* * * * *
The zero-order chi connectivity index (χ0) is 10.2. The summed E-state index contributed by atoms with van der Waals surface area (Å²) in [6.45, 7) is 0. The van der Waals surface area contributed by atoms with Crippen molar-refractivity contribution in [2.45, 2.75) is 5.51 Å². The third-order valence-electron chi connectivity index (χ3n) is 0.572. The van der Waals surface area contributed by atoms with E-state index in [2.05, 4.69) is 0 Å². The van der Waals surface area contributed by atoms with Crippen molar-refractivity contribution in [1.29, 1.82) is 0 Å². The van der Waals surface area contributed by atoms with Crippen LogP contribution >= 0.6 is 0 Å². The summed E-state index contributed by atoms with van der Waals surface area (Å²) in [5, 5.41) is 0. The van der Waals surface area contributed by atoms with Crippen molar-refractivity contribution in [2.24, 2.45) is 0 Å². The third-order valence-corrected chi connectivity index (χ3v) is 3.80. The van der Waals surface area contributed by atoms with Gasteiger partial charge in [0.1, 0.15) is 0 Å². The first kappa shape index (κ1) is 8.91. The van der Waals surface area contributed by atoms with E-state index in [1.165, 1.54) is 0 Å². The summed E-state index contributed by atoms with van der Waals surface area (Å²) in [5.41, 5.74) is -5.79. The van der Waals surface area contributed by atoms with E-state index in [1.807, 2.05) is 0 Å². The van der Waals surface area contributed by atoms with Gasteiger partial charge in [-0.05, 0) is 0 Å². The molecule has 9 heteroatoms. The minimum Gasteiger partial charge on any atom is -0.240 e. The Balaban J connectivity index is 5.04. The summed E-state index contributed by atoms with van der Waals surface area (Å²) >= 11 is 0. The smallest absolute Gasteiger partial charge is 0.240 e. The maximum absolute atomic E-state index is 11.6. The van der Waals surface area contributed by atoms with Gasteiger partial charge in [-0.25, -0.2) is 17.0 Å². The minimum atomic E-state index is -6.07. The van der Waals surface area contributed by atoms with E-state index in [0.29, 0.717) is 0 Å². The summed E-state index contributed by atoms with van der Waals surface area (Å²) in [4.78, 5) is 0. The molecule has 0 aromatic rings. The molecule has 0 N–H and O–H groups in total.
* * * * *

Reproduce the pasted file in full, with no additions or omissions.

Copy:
The zero-order chi connectivity index (χ0) is 10.2. The summed E-state index contributed by atoms with van der Waals surface area (Å²) in [6.45, 7) is 0. The van der Waals surface area contributed by atoms with Crippen molar-refractivity contribution in [2.45, 2.75) is 5.51 Å². The third-order valence-electron chi connectivity index (χ3n) is 0.572. The van der Waals surface area contributed by atoms with E-state index in [2.05, 4.69) is 0 Å². The van der Waals surface area contributed by atoms with Crippen molar-refractivity contribution in [1.29, 1.82) is 0 Å². The van der Waals surface area contributed by atoms with Crippen LogP contribution >= 0.6 is 0 Å². The summed E-state index contributed by atoms with van der Waals surface area (Å²) in [5, 5.41) is 0. The van der Waals surface area contributed by atoms with Crippen molar-refractivity contribution in [2.24, 2.45) is 0 Å². The third-order valence-corrected chi connectivity index (χ3v) is 3.80. The van der Waals surface area contributed by atoms with Gasteiger partial charge in [0.1, 0.15) is 0 Å². The first kappa shape index (κ1) is 8.91. The van der Waals surface area contributed by atoms with E-state index in [1.165, 1.54) is 0 Å². The summed E-state index contributed by atoms with van der Waals surface area (Å²) in [5.41, 5.74) is -5.79. The van der Waals surface area contributed by atoms with E-state index in [1.807, 2.05) is 0 Å². The van der Waals surface area contributed by atoms with Gasteiger partial charge in [-0.05, 0) is 0 Å². The molecule has 9 heteroatoms. The minimum Gasteiger partial charge on any atom is -0.240 e. The Balaban J connectivity index is 5.04. The summed E-state index contributed by atoms with van der Waals surface area (Å²) >= 11 is 0. The smallest absolute Gasteiger partial charge is 0.240 e. The maximum absolute atomic E-state index is 11.6. The van der Waals surface area contributed by atoms with Gasteiger partial charge in [-0.25, -0.2) is 17.0 Å². The minimum atomic E-state index is -6.07. The van der Waals surface area contributed by atoms with E-state index in [0.29, 0.717) is 0 Å². The summed E-state index contributed by atoms with van der Waals surface area (Å²) in [4.78, 5) is 0. The molecule has 0 aromatic rings. The molecule has 0 N–H and O–H groups in total.